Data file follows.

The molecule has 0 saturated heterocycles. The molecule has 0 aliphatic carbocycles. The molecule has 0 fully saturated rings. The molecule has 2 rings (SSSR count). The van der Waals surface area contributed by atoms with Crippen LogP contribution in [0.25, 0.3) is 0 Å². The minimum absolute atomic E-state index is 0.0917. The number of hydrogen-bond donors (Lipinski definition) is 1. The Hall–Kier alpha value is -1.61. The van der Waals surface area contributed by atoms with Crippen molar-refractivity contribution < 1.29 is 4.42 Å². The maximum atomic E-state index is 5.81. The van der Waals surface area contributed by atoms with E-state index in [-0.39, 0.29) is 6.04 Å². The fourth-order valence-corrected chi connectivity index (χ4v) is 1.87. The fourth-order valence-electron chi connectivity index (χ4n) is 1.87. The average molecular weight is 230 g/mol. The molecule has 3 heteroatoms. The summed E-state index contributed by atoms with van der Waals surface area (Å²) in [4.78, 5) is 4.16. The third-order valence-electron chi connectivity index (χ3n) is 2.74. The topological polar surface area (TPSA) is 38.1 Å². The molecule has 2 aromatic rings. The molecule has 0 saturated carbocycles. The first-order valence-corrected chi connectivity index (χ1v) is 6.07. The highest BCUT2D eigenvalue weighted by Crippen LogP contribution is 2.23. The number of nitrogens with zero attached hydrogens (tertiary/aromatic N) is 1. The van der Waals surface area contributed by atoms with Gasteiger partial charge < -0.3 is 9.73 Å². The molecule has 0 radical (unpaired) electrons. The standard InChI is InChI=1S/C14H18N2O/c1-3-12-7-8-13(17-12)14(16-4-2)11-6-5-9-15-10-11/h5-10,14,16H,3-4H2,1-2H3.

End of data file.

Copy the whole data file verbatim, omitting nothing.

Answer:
The molecule has 0 saturated heterocycles. The molecule has 0 aliphatic carbocycles. The molecule has 0 fully saturated rings. The molecule has 2 rings (SSSR count). The van der Waals surface area contributed by atoms with Crippen LogP contribution in [0.25, 0.3) is 0 Å². The minimum absolute atomic E-state index is 0.0917. The number of hydrogen-bond donors (Lipinski definition) is 1. The Hall–Kier alpha value is -1.61. The van der Waals surface area contributed by atoms with Crippen molar-refractivity contribution < 1.29 is 4.42 Å². The maximum atomic E-state index is 5.81. The van der Waals surface area contributed by atoms with E-state index in [-0.39, 0.29) is 6.04 Å². The fourth-order valence-corrected chi connectivity index (χ4v) is 1.87. The fourth-order valence-electron chi connectivity index (χ4n) is 1.87. The average molecular weight is 230 g/mol. The molecule has 3 heteroatoms. The summed E-state index contributed by atoms with van der Waals surface area (Å²) in [4.78, 5) is 4.16. The third-order valence-electron chi connectivity index (χ3n) is 2.74. The topological polar surface area (TPSA) is 38.1 Å². The molecule has 2 aromatic rings. The molecule has 0 saturated carbocycles. The first-order valence-corrected chi connectivity index (χ1v) is 6.07. The highest BCUT2D eigenvalue weighted by Crippen LogP contribution is 2.23. The number of nitrogens with zero attached hydrogens (tertiary/aromatic N) is 1. The van der Waals surface area contributed by atoms with Gasteiger partial charge < -0.3 is 9.73 Å². The molecule has 0 radical (unpaired) electrons. The standard InChI is InChI=1S/C14H18N2O/c1-3-12-7-8-13(17-12)14(16-4-2)11-6-5-9-15-10-11/h5-10,14,16H,3-4H2,1-2H3.